September 2008

The birthplace of the Coffee Shop Office Project

The birthplace of the Coffee Shop Office Project

Written by Lori Thiessen

Welcome!! The launch of the survey and the blog for Coffee Shop Office is underway. We have balloons, posters, people, and of course, coffee. A special thank you to Ana and Susan for their support of our project. You gals totally rock! We had twice as many people turn up at the launch so it is very gratifying.

I’d like to thank nancy (aka moneycoach), raincoaster, and Daniel for sharing their coffee shop office stories. Check ‘em out under the “Share Your Story” link on this page! And maybe you can add your own.

Esquires has been THE place where Gregg and I have been working on developing this project and the staff here have been equally as gracious about supporting our launch.

Thanks for dropping by and I’ll save your seat until next time!

Gregg and Lori at the launch!


Written by Lori Thiessen

Apparently, good ol’ Angus Reid polled people between the ages of 18-34 to see if, given the choice, they would give up their early morning cup of java or their cell phone. Guess which lost? Coffee. Yup, coffee. “The fuel of the 24/7 worklife,” as Gregg Taylor, co-partner of this project, dubbed coffee.

Now it would be interesting to poll those folks over the age of 35 and see what kind of an answer Angus Reid would get. Personally, I know a few people who aren’t even approachable until they’ve had a little cuppa.

A writer for 24hrs magazine, Dharm Makwana who reported the results of the poll in the September 23rd edition of the mag, took it to the streets. People were shocked by the results, as I was. In a Vancouver café, several people said they would gladly give up their cell phones in exchange for coffee or for more accessible phones, perhaps it was a little nostalgia for the phone booths on every corner. Ah Superman, where are you now in this cell phone age?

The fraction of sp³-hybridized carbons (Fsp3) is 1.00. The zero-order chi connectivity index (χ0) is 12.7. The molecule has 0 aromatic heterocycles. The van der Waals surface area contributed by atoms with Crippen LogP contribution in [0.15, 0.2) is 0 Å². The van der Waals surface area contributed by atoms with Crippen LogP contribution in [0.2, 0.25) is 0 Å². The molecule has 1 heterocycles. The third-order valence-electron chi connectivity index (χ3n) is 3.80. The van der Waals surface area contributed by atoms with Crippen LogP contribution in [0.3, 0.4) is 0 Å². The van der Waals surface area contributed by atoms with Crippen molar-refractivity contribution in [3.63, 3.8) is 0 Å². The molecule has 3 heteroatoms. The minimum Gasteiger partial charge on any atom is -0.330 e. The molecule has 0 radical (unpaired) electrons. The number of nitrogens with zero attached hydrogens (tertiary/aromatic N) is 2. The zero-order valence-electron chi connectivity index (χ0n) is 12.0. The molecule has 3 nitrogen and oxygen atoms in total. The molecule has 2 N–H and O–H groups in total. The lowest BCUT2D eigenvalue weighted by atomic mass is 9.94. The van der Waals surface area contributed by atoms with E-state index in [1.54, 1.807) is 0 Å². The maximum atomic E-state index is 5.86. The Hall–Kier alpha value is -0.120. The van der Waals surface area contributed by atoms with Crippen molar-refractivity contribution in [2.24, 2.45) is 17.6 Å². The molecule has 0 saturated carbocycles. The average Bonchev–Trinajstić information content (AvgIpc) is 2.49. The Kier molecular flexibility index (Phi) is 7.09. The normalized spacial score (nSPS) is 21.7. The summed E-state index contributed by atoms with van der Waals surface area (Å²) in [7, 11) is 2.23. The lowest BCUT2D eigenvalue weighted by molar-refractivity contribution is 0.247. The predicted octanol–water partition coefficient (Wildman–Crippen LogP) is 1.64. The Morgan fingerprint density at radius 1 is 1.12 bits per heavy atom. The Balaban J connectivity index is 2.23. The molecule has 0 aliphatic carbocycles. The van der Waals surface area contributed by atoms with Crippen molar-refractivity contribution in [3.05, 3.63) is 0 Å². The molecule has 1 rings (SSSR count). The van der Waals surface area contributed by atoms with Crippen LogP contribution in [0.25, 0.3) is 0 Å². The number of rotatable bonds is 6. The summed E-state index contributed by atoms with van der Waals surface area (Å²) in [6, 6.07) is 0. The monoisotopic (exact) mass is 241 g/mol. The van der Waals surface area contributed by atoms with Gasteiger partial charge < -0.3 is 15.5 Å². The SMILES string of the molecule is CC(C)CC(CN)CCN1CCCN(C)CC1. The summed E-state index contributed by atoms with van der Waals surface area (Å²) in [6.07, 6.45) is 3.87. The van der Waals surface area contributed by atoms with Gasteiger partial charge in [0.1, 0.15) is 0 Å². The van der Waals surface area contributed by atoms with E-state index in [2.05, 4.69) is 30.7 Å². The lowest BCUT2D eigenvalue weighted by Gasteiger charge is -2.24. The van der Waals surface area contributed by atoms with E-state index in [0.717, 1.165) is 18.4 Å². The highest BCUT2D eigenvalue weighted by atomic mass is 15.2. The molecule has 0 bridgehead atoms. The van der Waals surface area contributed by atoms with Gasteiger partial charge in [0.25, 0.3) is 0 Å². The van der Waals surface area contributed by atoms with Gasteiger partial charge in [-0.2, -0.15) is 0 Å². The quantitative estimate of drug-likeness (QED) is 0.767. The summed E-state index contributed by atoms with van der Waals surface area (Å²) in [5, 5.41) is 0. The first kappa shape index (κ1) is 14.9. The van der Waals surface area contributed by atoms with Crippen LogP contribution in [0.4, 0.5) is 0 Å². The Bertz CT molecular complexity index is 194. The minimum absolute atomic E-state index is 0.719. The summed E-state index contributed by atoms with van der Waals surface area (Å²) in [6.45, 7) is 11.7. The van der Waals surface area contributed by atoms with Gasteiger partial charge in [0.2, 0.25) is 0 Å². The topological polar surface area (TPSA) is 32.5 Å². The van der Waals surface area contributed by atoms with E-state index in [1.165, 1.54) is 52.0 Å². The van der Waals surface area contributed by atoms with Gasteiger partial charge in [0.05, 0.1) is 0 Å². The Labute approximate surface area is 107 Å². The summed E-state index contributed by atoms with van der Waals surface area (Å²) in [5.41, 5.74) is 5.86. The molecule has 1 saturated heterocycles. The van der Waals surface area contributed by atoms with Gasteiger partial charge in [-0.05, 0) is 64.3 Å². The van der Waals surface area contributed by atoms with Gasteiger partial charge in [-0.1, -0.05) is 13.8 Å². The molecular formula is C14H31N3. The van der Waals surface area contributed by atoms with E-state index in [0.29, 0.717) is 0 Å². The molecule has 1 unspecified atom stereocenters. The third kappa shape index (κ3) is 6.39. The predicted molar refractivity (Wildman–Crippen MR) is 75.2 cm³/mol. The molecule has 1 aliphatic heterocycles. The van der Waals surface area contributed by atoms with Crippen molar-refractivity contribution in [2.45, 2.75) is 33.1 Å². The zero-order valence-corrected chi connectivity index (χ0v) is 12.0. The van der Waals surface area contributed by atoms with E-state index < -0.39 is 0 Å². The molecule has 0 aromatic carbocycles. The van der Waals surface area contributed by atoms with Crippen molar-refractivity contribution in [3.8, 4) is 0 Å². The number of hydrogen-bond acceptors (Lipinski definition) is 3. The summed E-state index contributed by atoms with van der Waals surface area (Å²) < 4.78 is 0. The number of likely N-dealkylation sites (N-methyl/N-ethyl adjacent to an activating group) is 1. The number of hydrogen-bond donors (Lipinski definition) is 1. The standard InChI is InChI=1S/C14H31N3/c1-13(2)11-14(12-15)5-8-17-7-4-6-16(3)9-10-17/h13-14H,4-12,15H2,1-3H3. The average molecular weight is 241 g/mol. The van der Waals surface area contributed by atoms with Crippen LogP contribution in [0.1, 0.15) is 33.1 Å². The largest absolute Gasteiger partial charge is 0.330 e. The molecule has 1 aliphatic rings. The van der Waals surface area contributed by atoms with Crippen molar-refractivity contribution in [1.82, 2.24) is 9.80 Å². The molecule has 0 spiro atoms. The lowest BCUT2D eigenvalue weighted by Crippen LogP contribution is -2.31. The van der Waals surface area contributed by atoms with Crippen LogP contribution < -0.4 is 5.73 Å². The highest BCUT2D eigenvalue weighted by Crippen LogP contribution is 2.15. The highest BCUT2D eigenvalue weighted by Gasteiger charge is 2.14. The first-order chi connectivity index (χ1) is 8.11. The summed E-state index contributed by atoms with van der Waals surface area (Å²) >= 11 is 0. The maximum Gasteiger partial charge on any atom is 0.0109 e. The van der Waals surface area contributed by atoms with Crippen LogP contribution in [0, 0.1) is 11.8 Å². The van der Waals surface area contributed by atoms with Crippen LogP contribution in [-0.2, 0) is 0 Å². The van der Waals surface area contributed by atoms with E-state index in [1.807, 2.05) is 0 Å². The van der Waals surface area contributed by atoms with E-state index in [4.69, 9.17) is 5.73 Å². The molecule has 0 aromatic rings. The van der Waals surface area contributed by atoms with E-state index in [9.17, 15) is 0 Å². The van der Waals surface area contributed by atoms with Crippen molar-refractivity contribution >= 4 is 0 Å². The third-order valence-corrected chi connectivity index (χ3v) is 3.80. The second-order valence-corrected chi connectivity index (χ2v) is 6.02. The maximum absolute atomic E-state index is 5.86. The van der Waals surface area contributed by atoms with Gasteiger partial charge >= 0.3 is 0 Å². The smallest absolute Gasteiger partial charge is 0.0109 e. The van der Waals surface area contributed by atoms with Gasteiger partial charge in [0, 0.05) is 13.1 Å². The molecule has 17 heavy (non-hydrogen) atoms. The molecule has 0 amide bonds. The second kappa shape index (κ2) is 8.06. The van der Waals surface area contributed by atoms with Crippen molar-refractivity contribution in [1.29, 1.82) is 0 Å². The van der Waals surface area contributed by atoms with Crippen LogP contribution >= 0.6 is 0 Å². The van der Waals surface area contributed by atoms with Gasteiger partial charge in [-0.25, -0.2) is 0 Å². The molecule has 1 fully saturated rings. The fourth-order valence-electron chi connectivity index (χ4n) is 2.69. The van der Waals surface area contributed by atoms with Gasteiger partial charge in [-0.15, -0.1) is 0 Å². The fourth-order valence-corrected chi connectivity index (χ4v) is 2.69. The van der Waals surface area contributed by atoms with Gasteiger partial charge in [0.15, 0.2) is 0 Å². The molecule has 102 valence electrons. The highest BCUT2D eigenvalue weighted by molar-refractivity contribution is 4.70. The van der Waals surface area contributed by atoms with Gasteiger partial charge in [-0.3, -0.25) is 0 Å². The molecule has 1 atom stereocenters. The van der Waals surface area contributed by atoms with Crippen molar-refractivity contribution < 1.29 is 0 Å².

But one person who was asked for an opinion said that considering the business or industry people are in, cell phones may be critical to success or heck, just staying afloat.

In the face of the result of this poll, I’d like to ask you, my fellow café commuters, would you give up your cell phone or morning cup of coffee?

Thanks for dropping by and I’ll save your seat until next time!

Written by Lori Thiessen

One of the things that’s important to me when I choose a coffee shop office is free wifi. Starbucks, as far as I know, still charges quite a bit for wifi which sucks because the coffees are so expensive. Coffee and wifi can run you over $10 and that’s just for the hour. Do the math and you’re looking at $1280/month based on an 8 hr day. There are tons of things I can think of to spend that kind of money on and it ain’t wifi and coffee.

A lot of coffee shops offer free wifi as a way to attract customers and it’s a smart move. Free, ample parking and free wifi makes my café commuter mouth water. And now I’m happy to pay the $5 for a coffee, possibly even several cups of $5 coffee depending how long I’m camped out for.

There are a couple of websites that list places where the wifi is free.

Vancouver Wifi Mug – Caffeinated and Unstrung (

This website has a pretty comprehensive listing of every café and restaurant that offers free wifi in the Metro-Vancouver (Lower Mainland area). The downside is that there doesn’t seem to be an email or other way to contact the folks looking after this community-based, free listing. You can add or edit an entry pretty easily.

There are also other cities that have a similar directory:

Seattle (

Portland, (

Boston (

Chicago (

For the café commuter who travels far afield this is a handy thing to know.

There is another website with a listing of free wifi spots called Wifi Spot Directory (

This resource isn’t nearly as comprehensive as Wifi Mug but it does cover most provinces, and it also lists other places other than cafes and restaurants that offer free wifi. Plus this is a for-profit site by the looks of things, if that is an issue for you.